Prayer and Bible study

Sometimes when I am struggling with something, I will say a prayer asking God to show me what I need to hear, and then I will open the Bible and see what it says on the pages I opened up to. Sometimes it seems to fit the situation and be encouraging, sometimes it doesn't seem to fit, and sometimes it is discouraging. Is it okay to do this? And am I just missing God's point when I don't see how it fits my situation?

Sometimes people do not know where to start reading in the Bible, so they do what you describe. They say, “Lord, show me where you want me to read” and randomly open their Bible and start reading wherever the Bible happens to open. This has long been known as the “lucky dip” method. The Lord could give blessing in this way, but we have no promise (or Bible example) that he will. In general it is not the best way to read his Word.

To show some of the dangers in the “lucky dip” method, consider the following illustration that has been around for generations: The story is told of a man who used this method. The first verse he happened to turn to was Matthew 27:5 which says Judas “went away and hanged himself.” Since he was not sure how this verse applied to himself, he flipped to another passage and the Bible fell open to Luke 10:37: “Jesus told him, Go, and do likewise.” The man was quite upset and he did not know how he could ever obey that, so he decided to turn to one more place. Again he opened the Bible at random and to his horror his finger fell upon John 13:27: “What you are about to do, do quickly.” Each of the verses are taken out of their context and end up giving messages that are not helpful or suitable.

Here are a few encouragements that have been around a long time. They point to a better and richer way to use the Bible.

  • Read systematically. When we read a book, a story, a letter or an essay, we generally start at the beginning and read through until we get to the end. This is how the writer wrote it, and this is the best way to read it. The same should be true with the books of the Bible. The best way to read is to start at the beginning of a book and continue until you get to the end. When Paul wrote the book of Romans, he did not write chapter 13 first and then chapter 8. He began with chapter 1 and then wrote chapter 2, etc. Shouldn’t we read it this way to enjoy his message?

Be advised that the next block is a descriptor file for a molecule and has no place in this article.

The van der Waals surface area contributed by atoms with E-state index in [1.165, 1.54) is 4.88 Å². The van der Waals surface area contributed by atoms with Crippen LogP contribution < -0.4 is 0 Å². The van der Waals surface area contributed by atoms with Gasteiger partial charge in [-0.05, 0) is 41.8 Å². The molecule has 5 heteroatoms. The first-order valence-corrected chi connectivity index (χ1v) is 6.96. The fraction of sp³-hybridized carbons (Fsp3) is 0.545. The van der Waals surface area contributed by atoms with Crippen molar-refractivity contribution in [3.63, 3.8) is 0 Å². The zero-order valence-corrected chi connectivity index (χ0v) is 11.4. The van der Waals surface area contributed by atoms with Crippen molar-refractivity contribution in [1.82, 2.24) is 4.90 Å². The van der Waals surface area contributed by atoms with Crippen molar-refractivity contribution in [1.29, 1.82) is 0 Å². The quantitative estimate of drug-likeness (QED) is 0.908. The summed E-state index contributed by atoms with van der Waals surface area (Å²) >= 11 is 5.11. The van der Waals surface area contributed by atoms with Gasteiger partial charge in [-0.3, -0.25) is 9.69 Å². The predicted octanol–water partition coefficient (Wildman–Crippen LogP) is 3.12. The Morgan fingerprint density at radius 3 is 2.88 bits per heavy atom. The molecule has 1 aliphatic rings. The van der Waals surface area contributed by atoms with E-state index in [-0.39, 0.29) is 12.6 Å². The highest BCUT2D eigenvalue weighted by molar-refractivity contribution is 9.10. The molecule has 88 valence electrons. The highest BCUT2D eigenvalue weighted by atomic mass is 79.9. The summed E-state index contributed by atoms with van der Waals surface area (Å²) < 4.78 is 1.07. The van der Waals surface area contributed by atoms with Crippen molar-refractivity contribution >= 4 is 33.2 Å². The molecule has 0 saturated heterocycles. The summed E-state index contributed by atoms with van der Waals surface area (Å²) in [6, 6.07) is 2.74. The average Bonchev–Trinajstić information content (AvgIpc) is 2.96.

• Read carefully. Pay close attention to each word. Be careful not to let your mind start to daydream. (To check this you can always ask yourself: What did I just read?)
  • Read inquisitively. As you read the Bible, be asking questions such as these: Who is the author or speaker? To whom is the passage written or who is the speaker addressing? What are the main ideas? Other key questions that will help to bring out the meaning of the passage as are follows: Is there any command to obey? Is there any promise to believe? Is there a good example to follow? Is there any sin to avoid? Do I learn anything about God? Do I learn anything about humans—me? Is there anything I can thank God for?
  • Read lovingly. Think of a young woman in love with her fiancé who is separated from her by many miles. How do you suppose she would read his love letters? As soon as the letter arrives in the mail she would open it and read it all the way through with great interest. Then she would likely read it again, this time slowly. She would think about every word. She would lovingly meditate upon every phrase and think to herself, “I wonder why he said this?” Even after she finishes reading the letter she would remember much of what was contained in the letter and she would continue thinking about it throughout the day. Read the Bible in that way! The Bible is God’s love letter to us.
  • Read prayerfully. Trust the Holy Spirit to teach you. Make it a habit to pray before you read. Psalm 119:18 is a good example of such a prayer. It is the Lord that gives understanding (2 Timothy 2:7). In this way the reading of God’s Word may serve as a constant source of joy and wisdom to your heart!